With a gasp, Methos pulled his head back, sucking in air and breaking the lip lock. Mac targeted the long neck, working his way slowly down it to the hollow at the base of the throat. His hand continued to explore the surprisingly broad chest, dancing from one nub to the other, then down across the solar plexus that flexed invitingly as he touched it. A deep moan escaped as Mac sucked the flesh at the older man's throat into his mouth, licking and biting at him, working to put his mark on that elegant neck.

Scant moments later, Methos was flat on the sofa and Mac was yanking his prey's sweatshirt over his head. His groin pressed hard against the smaller man, felt the answering pressure as the narrow hips shoved back.

Mac's body sang with the joy of movement, reveled with being able to pull Methos into his arms and rejoiced to feel the desire swelling there. Whatever else had happened in the past, this would be all right. He breathed deeply, straightened up and began removing his own shirt. "Too many clothes," he mumbled watching the hazel eyes that burned dark with desire and a touch of -- fear? The slender hands trembled slightly as they reached for his belt to release the clasp.

"Absolutely. Mac-- I--" His voice faltered, then he tried again. "Duncan, I want this, but--"

Mac pressed his fingers against Methos' lips. "Shhhh. It'll be all right. Just trust me."

Their eyes met, locked and made silent promises. Uneasily, Methos nodded, giving him permission to continue. Leaning forward, Mac took one of the tiny nubs on the pale breast into his mouth and gently ran his tongue over the tip. His hand inched under the elastic band of the sweatpants and pressed over the hot flesh between the long slim thighs.

He was beautiful, Mac realized. His body was muscular and sleek, like a greyhound, the smooth planes and angles of him making him as desirable as anyone he'd ever known. He'd had sex with men before, gone through the physical motions, but he'd never made *love* to a man. Yet it was surprisingly easy when the feelings were honest.

Mac's hands explored the lean, smooth form, taking pleasure in the low groans as he touched sensitive places on his partner's body. His mouth worked across the flat stomach with teasing licks, lingering around the navel. He felt Methos tense under him as his teeth bit at the flesh. He raised his head enough to gaze at the pale face. His eyes were closed, jaw taut as he bit at his lower lip.

"You okay?" Mac murmured, a touch of concern edging into his voice. Methos nodded.

Encouraged, the strong, large hands moved down the sides of Methos' chest, feeling the muscles that layered smoothly over the ribs, following the contours to the hips then sliding below the sweat pant's waistband on each side to shove the loose fabric down. His palms glided over slim hipbones as they rose up off the sofa to allow the material to slide beneath them. Methos groaned as the fingers skimmed over his exposed erection and moved down his thighs. "Shit! You're taking forever--" he complained through a tight breath.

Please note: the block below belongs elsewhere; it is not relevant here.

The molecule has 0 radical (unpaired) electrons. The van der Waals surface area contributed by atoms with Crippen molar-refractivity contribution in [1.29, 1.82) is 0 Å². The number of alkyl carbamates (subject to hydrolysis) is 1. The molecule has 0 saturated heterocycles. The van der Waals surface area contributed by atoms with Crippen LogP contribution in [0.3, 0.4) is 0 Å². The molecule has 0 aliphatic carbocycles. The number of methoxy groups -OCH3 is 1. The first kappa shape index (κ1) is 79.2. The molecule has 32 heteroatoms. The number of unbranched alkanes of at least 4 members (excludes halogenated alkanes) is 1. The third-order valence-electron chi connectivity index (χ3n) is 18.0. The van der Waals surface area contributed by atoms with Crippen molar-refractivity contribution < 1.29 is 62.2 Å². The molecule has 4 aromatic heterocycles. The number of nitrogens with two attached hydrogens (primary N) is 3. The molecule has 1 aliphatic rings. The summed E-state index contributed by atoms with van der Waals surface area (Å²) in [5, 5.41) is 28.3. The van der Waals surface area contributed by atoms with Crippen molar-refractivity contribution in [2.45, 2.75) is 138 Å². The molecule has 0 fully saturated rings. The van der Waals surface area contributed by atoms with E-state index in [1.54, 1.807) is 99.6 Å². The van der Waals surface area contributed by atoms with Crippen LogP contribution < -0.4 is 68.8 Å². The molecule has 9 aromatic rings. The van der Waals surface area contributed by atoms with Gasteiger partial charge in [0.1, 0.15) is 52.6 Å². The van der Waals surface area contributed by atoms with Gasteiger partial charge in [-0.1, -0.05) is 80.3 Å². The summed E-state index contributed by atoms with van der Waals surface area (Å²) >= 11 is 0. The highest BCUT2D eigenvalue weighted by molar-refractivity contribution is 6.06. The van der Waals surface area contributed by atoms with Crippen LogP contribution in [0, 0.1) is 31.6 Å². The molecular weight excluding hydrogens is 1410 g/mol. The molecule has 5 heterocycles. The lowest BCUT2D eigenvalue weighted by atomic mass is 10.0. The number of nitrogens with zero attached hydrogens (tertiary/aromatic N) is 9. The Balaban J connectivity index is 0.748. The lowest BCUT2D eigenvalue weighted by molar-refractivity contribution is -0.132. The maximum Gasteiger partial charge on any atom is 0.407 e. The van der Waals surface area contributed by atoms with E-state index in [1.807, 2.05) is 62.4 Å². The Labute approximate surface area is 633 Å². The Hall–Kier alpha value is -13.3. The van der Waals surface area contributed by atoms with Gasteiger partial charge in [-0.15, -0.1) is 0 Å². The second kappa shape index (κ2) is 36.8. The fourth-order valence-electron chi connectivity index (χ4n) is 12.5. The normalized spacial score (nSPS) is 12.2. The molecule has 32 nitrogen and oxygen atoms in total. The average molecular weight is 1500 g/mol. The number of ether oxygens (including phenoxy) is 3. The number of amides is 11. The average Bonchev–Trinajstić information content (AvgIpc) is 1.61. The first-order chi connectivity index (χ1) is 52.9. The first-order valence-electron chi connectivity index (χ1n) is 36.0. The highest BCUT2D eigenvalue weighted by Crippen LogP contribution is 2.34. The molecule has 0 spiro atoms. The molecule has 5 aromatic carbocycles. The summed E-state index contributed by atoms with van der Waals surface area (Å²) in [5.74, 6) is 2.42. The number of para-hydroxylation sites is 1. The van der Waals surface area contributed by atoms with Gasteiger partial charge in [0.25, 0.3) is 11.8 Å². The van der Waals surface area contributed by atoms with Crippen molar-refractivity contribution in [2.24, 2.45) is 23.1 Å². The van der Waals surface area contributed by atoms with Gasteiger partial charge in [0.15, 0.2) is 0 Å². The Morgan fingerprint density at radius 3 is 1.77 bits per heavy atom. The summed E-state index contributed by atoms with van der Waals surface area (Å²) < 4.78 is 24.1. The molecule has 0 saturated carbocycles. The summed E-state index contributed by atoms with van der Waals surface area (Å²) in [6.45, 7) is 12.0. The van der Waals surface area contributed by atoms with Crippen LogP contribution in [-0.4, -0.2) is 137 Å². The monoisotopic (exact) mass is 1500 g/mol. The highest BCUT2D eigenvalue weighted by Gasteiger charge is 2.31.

A thick eyebrow arched up in question. "Sorry. Do you want me to rush then?"

"No-- Just go a little faster-- Ahhh!" The words were cut off as Mac buried his face against the inviting groin and closed his lips over the swollen tip. With a final tug, Mac stripped the pants the rest of the way off, then planted himself between the long legs, shoving them apart with his knees. All the while, his lips and tongue continued to work at the swollen stem, teasing against the cap as Methos gripped the sofa cushions with one hand and grabbed for the broad shoulder with the other.

As Mac ran his hands over the long thigh muscles up to the hips, his own erection was swelling against the pants he still wore. //That's it! They need to come off.// He sat up, pulling them down, shaking them off one leg, then the other as, panting like a dog on a hot day, Methos pushed up on his elbows. He watched, eyes half-closed like a feral animal, and barely waited for Mac to get unencumbered before he grabbed the strong shoulders and pulled him back down, twisting sideways on the sofa so they could face each other.

Desire and need shone in his dilated eyes as Methos dove for the full lips, landing a solid kiss as an eager hand reached for the stiff erection pressing against his thigh. For several long moments, Duncan gave in to the intense attack, relishing the surging excitement that coursed through his body, loving the feel of the strong body pressing against him. No quick release of male need in this encounter, but a raging desire to extend the pleasure with his lover.

His hands cupped Methos' face again as his tongue tasted him fully, bidding for control again. Then he caught the slim hand at his groin, pulling it up as he rolled Methos on to his back once more. Struggling to maintain his position, the older man squirmed and twisted until they both slid off the sofa landing with interlaced limbs on the floor. Methos hissed as Mac's weight pressed against a bent knee. In a few seconds, the Scot was off him, his hand rubbing against the strained knee.

"We could move to the bed." The words were practical, the tone seductive.

Methos hesitated. "I don't want to lose it, Duncan."

Later, MacLeod would wonder about the phrasing, but right then, he saw only a comfortable bed a few feet away and the person he most wanted to have in that bed sprawled out across the carpet. "It'll only take a minute to get there and it sure as hell beats rocking around on a carpet. Unless you like friction burns, in which case, you are definitely on the bottom." He caught Methos' arms, pulling him to his feet, then wrapped both his arms around the slim body, yanking him tightly against him.